TED 2012: Glass Half Full or Half Empty – TED Style

Day 2 at TED ofcourse did not disappoint – how could I even think it would. What did surprise I think all of us (probably with the exception of Chris and the TED team) was the stark contrast between two brilliant talks.  These two discussions presented a very different view of our collective future. This was the “how full is the glass session”

First up was Paul Gilding – former CEO of Greenpeace.  Paul’s basic premise was that we are already beyond the point where the planet can sustain us and that in order to support the economy over the next few decades we will need 1.5x the earths resources to do so.  Essentially his talk was a call to arms stating that a “crises is a terrible thing to waste” (reminded me of Rahm Emanuel comments about the economic downturn).

Paul knows what he is talking about, is a great speaker and his talk had some good facts – in summary it was depressing !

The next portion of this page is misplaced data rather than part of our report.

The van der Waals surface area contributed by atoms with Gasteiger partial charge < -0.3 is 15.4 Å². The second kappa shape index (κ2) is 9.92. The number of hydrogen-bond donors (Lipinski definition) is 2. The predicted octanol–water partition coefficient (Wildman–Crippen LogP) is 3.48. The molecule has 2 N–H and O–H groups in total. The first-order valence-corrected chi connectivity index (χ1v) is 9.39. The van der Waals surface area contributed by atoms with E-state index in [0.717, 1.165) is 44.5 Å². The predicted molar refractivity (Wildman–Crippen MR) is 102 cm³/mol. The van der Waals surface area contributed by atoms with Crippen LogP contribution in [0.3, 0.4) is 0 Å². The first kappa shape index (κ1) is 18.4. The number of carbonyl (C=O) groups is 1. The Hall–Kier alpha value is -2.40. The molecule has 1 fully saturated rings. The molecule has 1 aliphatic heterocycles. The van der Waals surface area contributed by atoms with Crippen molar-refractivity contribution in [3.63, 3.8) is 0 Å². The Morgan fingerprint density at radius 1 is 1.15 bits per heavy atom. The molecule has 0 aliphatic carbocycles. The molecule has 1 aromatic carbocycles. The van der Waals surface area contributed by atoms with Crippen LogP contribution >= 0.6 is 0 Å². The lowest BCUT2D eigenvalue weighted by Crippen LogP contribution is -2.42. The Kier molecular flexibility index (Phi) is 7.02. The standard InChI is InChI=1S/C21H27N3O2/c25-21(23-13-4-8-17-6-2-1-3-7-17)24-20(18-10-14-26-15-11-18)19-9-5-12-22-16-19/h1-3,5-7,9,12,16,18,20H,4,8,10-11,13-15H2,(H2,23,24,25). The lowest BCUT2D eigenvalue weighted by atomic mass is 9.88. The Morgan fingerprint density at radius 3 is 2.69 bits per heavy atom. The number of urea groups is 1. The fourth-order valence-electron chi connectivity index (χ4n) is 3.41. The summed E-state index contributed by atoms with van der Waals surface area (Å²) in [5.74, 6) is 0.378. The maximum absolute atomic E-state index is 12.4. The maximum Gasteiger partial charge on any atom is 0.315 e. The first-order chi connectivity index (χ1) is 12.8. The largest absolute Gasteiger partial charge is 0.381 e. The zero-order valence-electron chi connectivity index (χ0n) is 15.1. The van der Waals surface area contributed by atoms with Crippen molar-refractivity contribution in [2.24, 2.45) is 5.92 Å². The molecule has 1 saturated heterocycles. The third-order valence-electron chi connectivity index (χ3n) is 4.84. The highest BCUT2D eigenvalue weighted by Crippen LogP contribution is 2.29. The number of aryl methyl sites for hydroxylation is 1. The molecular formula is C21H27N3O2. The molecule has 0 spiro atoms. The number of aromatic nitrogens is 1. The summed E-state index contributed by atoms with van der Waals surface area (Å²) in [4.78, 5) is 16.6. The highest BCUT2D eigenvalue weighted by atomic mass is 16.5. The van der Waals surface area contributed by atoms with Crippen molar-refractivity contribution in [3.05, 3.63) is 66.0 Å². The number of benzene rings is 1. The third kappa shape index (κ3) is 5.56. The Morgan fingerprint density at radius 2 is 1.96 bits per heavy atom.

But here comes the ying to Paul’s yang.  Next up was Peter Diamandis – founder of the X Prize and self titled space activist.  I had known of Peter ofcourse but had never heard him speak – he is a powerful and passionate speaker.  Peter view of the future was not only a full glass, but I would say an overflowing glass.  He talked of abundance, he talked of all the incredible positive changes that have occurred over the years, mortality, technology, standard of living etc.  His basic view was that we tend to focus on the negative because the media focuses on the negative but we have an incredible abundant future that we can shape.  To be fair, he did not ignore the problems of the current like global warming, population growth etc. but be just said we will not only survive but thrive in the future.